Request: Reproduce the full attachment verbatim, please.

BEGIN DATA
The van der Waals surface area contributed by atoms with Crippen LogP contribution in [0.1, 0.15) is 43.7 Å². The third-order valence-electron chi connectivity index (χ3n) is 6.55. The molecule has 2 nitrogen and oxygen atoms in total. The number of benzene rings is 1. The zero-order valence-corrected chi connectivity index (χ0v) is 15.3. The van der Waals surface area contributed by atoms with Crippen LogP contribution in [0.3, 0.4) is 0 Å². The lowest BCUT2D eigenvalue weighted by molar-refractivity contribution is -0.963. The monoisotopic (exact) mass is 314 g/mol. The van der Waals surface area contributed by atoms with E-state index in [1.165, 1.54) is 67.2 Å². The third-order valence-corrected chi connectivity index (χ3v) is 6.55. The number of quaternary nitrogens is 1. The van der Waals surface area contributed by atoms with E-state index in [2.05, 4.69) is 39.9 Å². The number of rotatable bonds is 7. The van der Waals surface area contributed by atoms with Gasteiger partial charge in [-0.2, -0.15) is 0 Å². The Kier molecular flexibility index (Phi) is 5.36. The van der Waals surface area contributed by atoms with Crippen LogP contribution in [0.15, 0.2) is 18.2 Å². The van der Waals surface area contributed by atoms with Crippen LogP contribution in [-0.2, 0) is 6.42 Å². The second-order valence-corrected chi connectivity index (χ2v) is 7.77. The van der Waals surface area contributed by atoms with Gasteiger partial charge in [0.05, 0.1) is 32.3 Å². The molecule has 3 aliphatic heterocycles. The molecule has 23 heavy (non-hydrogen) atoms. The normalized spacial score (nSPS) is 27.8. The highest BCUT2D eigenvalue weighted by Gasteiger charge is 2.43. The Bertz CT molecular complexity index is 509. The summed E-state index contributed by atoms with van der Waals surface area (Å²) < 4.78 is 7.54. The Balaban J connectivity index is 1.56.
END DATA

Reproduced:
The van der Waals surface area contributed by atoms with Crippen LogP contribution in [0.1, 0.15) is 43.7 Å². The third-order valence-electron chi connectivity index (χ3n) is 6.55. The molecule has 2 nitrogen and oxygen atoms in total. The number of benzene rings is 1. The zero-order valence-corrected chi connectivity index (χ0v) is 15.3. The van der Waals surface area contributed by atoms with Crippen LogP contribution in [0.3, 0.4) is 0 Å². The lowest BCUT2D eigenvalue weighted by molar-refractivity contribution is -0.963. The monoisotopic (exact) mass is 314 g/mol. The van der Waals surface area contributed by atoms with E-state index in [1.165, 1.54) is 67.2 Å². The third-order valence-corrected chi connectivity index (χ3v) is 6.55. The number of quaternary nitrogens is 1. The van der Waals surface area contributed by atoms with E-state index in [2.05, 4.69) is 39.9 Å². The number of rotatable bonds is 7. The van der Waals surface area contributed by atoms with Gasteiger partial charge in [-0.2, -0.15) is 0 Å². The Kier molecular flexibility index (Phi) is 5.36. The van der Waals surface area contributed by atoms with Crippen LogP contribution in [0.15, 0.2) is 18.2 Å². The van der Waals surface area contributed by atoms with Crippen LogP contribution in [-0.2, 0) is 6.42 Å². The second-order valence-corrected chi connectivity index (χ2v) is 7.77. The van der Waals surface area contributed by atoms with Gasteiger partial charge in [0.05, 0.1) is 32.3 Å². The molecule has 3 aliphatic heterocycles. The molecule has 23 heavy (non-hydrogen) atoms. The normalized spacial score (nSPS) is 27.8. The highest BCUT2D eigenvalue weighted by Gasteiger charge is 2.43. The Bertz CT molecular complexity index is 509. The summed E-state index contributed by atoms with van der Waals surface area (Å²) < 4.78 is 7.54. The Balaban J connectivity index is 1.56.